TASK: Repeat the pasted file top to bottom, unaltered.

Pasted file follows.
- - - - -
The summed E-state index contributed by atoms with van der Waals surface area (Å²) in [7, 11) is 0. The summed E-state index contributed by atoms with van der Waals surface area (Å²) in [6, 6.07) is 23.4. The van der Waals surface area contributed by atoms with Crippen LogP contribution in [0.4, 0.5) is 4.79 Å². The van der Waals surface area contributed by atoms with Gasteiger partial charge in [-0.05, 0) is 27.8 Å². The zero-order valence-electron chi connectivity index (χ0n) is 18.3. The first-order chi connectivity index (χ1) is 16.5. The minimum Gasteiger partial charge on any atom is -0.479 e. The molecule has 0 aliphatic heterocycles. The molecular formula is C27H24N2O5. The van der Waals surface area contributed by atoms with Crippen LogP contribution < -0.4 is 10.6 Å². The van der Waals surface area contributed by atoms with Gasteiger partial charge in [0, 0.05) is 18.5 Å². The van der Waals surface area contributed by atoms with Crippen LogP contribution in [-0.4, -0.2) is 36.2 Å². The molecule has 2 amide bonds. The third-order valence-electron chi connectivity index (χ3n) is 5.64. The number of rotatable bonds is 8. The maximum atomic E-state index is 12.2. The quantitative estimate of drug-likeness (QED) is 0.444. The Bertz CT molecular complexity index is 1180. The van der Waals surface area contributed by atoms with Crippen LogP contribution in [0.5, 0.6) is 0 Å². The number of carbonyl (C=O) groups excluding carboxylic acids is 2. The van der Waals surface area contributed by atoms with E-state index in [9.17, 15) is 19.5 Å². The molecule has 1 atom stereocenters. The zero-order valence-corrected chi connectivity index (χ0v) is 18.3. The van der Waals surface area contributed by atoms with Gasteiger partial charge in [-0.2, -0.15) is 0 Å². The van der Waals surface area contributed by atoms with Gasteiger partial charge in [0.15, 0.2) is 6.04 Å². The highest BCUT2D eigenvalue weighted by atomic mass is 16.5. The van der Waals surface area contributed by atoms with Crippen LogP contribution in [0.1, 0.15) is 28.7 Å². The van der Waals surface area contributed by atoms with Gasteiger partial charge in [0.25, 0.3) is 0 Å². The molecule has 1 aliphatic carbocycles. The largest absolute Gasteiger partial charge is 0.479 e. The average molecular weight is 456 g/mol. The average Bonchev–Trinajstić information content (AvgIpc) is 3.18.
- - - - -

The summed E-state index contributed by atoms with van der Waals surface area (Å²) in [7, 11) is 0. The summed E-state index contributed by atoms with van der Waals surface area (Å²) in [6, 6.07) is 23.4. The van der Waals surface area contributed by atoms with Crippen LogP contribution in [0.4, 0.5) is 4.79 Å². The van der Waals surface area contributed by atoms with Gasteiger partial charge in [-0.05, 0) is 27.8 Å². The zero-order valence-electron chi connectivity index (χ0n) is 18.3. The first-order chi connectivity index (χ1) is 16.5. The minimum Gasteiger partial charge on any atom is -0.479 e. The molecule has 0 aliphatic heterocycles. The molecular formula is C27H24N2O5. The van der Waals surface area contributed by atoms with Crippen LogP contribution < -0.4 is 10.6 Å². The van der Waals surface area contributed by atoms with Gasteiger partial charge in [0, 0.05) is 18.5 Å². The van der Waals surface area contributed by atoms with Crippen LogP contribution in [-0.4, -0.2) is 36.2 Å². The molecule has 2 amide bonds. The third-order valence-electron chi connectivity index (χ3n) is 5.64. The number of rotatable bonds is 8. The maximum atomic E-state index is 12.2. The quantitative estimate of drug-likeness (QED) is 0.444. The Bertz CT molecular complexity index is 1180. The van der Waals surface area contributed by atoms with Crippen LogP contribution in [0.5, 0.6) is 0 Å². The number of carbonyl (C=O) groups excluding carboxylic acids is 2. The van der Waals surface area contributed by atoms with E-state index in [9.17, 15) is 19.5 Å². The molecule has 1 atom stereocenters. The zero-order valence-corrected chi connectivity index (χ0v) is 18.3. The van der Waals surface area contributed by atoms with Gasteiger partial charge in [-0.2, -0.15) is 0 Å². The van der Waals surface area contributed by atoms with Gasteiger partial charge in [0.15, 0.2) is 6.04 Å². The highest BCUT2D eigenvalue weighted by atomic mass is 16.5. The van der Waals surface area contributed by atoms with Crippen LogP contribution in [0.1, 0.15) is 28.7 Å². The van der Waals surface area contributed by atoms with Gasteiger partial charge in [0.25, 0.3) is 0 Å². The molecule has 1 aliphatic carbocycles. The largest absolute Gasteiger partial charge is 0.479 e. The average molecular weight is 456 g/mol. The average Bonchev–Trinajstić information content (AvgIpc) is 3.18.